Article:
- change ups
Grandville developers were ready for Cabelas
Developers tried for years to lure a Cabela’s store to Walker to anchor their planned project, to no avail.
Developers in Grandville have a Cabela’s sliding into place in their retail project, after only a few months of negotiation. CWD Real Estate Investments — Sam Cummings, Scott Wierda and Dan DeVos — was apparently operating on the same premise as that movie character played by Kevin Costner: If we build it, they will come.
Walker Orchard Land Partners, on the other hand, had followed a different script: If they come, we will build it.
The Walker group began buying up parcels of farmland near I-96 and told Walker city planners from day one — in 2005 — that they were counting on a Cabela’s store to anchor their ambitious project, which eventually totaled about 300 acres.
By that time, Cabela’s was already legendary across the country as a catalyst for new mall development. The sporting goods stores were huge and included stuffed grizzly bears and elk, fish ponds stocked with trout, and museum-like displays that drew tourist traffic as well as shoppers.
But Cabela’s officials would only say they were interested. They never made a commitment, and as the Great Recession kicked in, the chain scaled back its expansion plans.
In 2010, the parcels in Walker that had been acquired by Walker Orchard Land Partners reverted back to the bank.
In Grandville, X-Rite had suffered, too, and in 2006, it had to cut jobs and close its factory there, located just east of RiverTown Crossings Mall. In January 2009, CWD Capital LLC bought the property from X-Rite for $7.2 million, and CWD began planning re-development of the site.
Working with the developers, the city rezoned the site a couple of years ago for Planned Unit Development, with a variety of commercial building types that could be erected, from office space to food service to retail businesses. Eventually, CWD Real Estate Investments landed a Target store for the site, which is now under construction.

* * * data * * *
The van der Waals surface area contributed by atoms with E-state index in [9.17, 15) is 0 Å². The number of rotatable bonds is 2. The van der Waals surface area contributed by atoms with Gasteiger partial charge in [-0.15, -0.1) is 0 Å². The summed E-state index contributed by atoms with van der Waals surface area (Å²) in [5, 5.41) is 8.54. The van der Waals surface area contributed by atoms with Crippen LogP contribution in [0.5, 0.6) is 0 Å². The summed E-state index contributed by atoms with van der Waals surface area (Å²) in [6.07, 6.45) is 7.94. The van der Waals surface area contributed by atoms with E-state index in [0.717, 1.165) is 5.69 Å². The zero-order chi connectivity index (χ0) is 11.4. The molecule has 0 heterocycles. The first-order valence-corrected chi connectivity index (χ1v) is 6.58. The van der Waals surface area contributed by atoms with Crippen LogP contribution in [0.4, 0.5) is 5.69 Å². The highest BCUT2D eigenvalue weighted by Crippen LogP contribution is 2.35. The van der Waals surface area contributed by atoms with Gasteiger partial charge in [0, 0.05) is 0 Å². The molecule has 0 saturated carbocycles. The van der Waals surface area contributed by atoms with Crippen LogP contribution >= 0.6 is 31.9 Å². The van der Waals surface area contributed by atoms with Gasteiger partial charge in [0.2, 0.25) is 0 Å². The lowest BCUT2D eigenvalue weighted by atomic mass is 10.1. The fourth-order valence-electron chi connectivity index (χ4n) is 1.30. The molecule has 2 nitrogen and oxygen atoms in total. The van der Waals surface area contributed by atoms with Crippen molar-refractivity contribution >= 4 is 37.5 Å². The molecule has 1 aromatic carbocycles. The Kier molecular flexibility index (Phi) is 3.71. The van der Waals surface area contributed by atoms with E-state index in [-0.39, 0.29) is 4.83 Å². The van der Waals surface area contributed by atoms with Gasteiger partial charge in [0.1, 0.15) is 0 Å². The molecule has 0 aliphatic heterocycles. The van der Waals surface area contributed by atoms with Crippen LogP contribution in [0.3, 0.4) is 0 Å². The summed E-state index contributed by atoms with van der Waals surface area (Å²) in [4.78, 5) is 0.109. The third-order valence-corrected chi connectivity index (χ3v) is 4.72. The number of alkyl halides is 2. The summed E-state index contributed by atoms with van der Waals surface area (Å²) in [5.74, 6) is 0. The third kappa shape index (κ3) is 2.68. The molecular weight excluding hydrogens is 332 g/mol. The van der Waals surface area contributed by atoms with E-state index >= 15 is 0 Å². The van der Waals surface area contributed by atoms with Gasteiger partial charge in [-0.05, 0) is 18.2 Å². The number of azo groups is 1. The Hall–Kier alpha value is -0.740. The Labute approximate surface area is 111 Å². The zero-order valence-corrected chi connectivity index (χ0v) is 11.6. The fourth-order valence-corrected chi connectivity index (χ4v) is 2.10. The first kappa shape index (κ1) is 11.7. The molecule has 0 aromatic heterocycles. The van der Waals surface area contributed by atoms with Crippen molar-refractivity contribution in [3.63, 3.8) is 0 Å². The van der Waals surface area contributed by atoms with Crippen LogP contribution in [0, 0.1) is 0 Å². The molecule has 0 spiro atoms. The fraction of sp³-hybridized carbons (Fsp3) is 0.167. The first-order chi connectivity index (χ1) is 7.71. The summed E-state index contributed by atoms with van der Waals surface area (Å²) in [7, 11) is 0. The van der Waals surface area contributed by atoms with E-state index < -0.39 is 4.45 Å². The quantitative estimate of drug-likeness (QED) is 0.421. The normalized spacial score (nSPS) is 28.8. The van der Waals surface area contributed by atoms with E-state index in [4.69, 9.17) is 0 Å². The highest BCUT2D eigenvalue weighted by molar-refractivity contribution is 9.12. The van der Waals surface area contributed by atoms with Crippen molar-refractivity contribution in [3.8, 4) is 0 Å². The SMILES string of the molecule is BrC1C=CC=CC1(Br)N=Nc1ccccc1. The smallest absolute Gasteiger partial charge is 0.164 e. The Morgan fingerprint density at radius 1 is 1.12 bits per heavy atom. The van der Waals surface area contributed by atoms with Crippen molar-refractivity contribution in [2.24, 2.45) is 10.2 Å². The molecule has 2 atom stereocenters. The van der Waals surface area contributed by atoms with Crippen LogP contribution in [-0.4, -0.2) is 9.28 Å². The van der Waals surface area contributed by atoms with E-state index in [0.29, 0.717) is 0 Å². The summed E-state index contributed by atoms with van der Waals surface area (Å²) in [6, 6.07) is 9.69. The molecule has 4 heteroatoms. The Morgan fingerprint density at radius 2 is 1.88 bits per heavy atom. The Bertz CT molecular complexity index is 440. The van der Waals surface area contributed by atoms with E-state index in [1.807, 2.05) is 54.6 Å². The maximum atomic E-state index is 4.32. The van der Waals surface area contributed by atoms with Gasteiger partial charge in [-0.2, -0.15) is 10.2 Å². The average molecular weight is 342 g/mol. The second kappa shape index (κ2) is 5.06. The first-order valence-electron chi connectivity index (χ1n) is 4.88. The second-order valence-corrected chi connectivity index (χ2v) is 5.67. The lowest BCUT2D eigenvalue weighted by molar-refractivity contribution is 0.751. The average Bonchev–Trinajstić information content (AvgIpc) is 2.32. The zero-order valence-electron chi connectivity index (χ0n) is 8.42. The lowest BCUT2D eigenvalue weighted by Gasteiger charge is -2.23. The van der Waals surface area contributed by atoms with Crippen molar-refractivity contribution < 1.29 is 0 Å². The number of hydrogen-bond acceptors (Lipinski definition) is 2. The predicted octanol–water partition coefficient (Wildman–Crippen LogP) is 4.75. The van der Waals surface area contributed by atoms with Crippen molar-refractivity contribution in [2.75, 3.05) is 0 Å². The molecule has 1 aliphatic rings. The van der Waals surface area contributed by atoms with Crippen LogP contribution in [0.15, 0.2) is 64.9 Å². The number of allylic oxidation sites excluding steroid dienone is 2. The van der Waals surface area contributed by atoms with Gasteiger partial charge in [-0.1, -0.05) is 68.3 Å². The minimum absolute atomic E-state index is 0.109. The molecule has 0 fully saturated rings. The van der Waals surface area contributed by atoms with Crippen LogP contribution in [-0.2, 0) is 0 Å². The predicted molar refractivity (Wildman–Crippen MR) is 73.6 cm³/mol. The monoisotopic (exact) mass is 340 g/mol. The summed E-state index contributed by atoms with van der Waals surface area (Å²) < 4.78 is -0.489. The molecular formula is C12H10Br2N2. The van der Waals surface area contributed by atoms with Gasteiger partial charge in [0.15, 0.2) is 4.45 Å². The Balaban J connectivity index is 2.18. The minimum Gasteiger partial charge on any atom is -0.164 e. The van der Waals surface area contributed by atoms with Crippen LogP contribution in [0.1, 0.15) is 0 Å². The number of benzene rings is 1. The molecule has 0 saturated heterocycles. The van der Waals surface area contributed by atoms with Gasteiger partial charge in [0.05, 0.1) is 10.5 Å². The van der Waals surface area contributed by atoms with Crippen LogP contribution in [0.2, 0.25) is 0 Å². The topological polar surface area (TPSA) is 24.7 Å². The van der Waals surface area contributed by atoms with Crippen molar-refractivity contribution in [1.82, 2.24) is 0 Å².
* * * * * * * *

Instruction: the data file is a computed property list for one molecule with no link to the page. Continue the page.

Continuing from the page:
The appearance of Cabela’s “is relatively late-breaking,” according to Grandville City Manager Ken Krombeen. In fact, city hall didn’t hear the Cabela’s name mentioned until a few weeks ago, he said.
About November, according to Krombeen, CWD came to meet with the city council and presented a new, alternate plan for development of the site.
“They said, ‘We think we have a chance to go for something unique, something big, something that would be new to West Michigan.’ And the council, to their credit, took CWD at face value. The firm has credibility with the city council,” he said.
The council “essentially pre-approved” the alternative development plan if the mysterious “something big” materialized. Krombeen said he assumes the alternate plan increased the marketability of the site for CWD.
“We didn’t have to go through rezoning; at that point, it had been done two years ago. We didn’t have to widen roads; they were already done. We didn’t have to bring in utilities from a mile away. The site was ready to go, and in fact, already being graded for the Target store, and so I can’t imagine it could get much easier. All the obstacles were cleared; the snow plow had gone down the road ahead of them,” said Krombeen.
All that the Grandville City Council knew, said Krombeen, was that CWD was talking to “a major national retailer without a presence in West Michigan. But they didn’t tell us who it was.”
A few weeks after that meeting, CWD shared the good news with city officials.
The Cabela’s store coming to Grandville may also be a reflection of the new economy coming out of the Great Recession. It is what Cabela’s calls its “new generation” store design: At 88,000 square feet, it is far smaller than the original Cabela’s stores. The one in Dundee, Mich., is 225,000 square feet. The “new generation” model is pretty much the same inside, but on a smaller scale.
And Cabela’s has just revealed a new, even smaller store design called Cabela’s Outpost, which “typically run about 40,000 square feet,” according to Cabela’s spokesperson John Castillo at corporate headquarters in Nebraska. The smaller stores are designed for regions “with less than 250,000 population in them.”